The Indian education system is one of the largest in the world with nearly 300 million students pursuing education in the country (HT file)
The Indian education system is one of the largest in the world with nearly 300 million students pursuing education in the country (HT file)

Teachings of Patanjali, Panini may be part of new education policy

  • The government’s final draft of the new education policy underlines that the new policy has been guided by the rich heritage of ancient Indian knowledge
  • The HRD ministry has been working on the Kasturirangan Committee report to prepare the final policy

New Delhi: India may integrate traditional knowledge and philosophy propagated by scholars, such as Patanjali, Panini, and Bhaskaracharya, with liberal arts education. The final draft of the new education policy of the human resource development (HRD) ministry underlines that the policy, which comes after a gap of almost 30 years, has been guided by the rich heritage of ancient Indian knowledge.

“These rich legacies to world heritage must not only be nurtured and preserved for posterity, but also enhanced and put to new uses through our education system. For instance, they can be integrated into liberal arts education to help develop the creativity and originality of students, and to encourage them to innovate," says the draft education policy, which will be sent to the cabinet soon. Mint has seen a copy of the final draft.

According to the final draft, the Indian education system produced scholars such as Charaka, Susruta, Aryabhata, Bhaskaracharya, Madhava, Chanakya, Patanjali and Panini.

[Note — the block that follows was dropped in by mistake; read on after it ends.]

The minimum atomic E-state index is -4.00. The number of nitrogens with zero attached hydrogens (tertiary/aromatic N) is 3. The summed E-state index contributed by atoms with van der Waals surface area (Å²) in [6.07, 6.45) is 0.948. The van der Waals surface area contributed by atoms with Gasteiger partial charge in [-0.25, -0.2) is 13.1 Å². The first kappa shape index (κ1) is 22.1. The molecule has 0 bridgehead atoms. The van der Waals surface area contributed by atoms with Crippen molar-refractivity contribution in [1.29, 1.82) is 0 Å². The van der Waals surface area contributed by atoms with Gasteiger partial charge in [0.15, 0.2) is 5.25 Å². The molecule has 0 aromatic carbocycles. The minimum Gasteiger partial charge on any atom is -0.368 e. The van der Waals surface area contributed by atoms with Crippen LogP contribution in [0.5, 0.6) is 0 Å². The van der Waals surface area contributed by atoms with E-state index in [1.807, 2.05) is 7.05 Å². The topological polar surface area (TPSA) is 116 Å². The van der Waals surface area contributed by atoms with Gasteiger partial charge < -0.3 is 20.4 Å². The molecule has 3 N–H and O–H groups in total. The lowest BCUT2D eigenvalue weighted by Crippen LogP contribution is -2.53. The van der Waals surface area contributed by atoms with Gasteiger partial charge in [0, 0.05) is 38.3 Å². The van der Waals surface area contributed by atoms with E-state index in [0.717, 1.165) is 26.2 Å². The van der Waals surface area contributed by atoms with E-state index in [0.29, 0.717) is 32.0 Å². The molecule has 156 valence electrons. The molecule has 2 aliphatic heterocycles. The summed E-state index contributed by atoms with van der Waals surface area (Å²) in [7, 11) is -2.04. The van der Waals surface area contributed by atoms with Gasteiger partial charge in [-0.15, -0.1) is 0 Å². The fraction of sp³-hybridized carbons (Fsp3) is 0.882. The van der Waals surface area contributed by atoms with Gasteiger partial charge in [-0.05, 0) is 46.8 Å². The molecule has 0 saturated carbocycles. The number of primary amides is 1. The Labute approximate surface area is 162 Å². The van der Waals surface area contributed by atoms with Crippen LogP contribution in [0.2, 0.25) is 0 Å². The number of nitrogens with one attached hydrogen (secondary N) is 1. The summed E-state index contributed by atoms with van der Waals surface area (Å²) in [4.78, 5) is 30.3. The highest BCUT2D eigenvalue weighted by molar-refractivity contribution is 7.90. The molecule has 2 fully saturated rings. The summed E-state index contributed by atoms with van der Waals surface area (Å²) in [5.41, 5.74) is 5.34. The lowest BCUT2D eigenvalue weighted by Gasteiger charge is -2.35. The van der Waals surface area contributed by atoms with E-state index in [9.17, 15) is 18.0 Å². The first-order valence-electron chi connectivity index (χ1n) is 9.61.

“They made seminal contributions to world knowledge in diverse fields such as mathematics, astronomy, metallurgy, medical science and surgery, civil engineering and architecture, shipbuilding and navigation, yoga, fine arts, and chess. Indian religion and philosophy has had a strong influence on the world," it adds.

“The rich heritage of ancient Indian knowledge has been a guiding light for this policy," says the draft, adding that the aim of education in ancient India was not just acquisition of knowledge as a preparation for life in this world or for life beyond schooling, but for complete realisation and the liberation of the self.

India is working on bringing in a new education policy for the past five years. A final report by the K. Kasturirangan Committee on the new education policy was made public on 31 May. The ministry and its committees have had more than 115,000 meetings and, since June, has received more than 200,000 public suggestions.

The HRD ministry has been working on the Kasturirangan Committee report since June 2019 to prepare the final policy draft, which will go to the Union cabinet for approval. Thereafter it will be notified.

The Indian education system is one of the largest in the world with nearly 300 million students pursuing education at over 1.4 million schools and over 49,000 colleges, besides 900-plus universities. India spends less than 3% of its gross domestic product (GDP) on education, against the decade-old demand for 6% of GDP by academics and experts.

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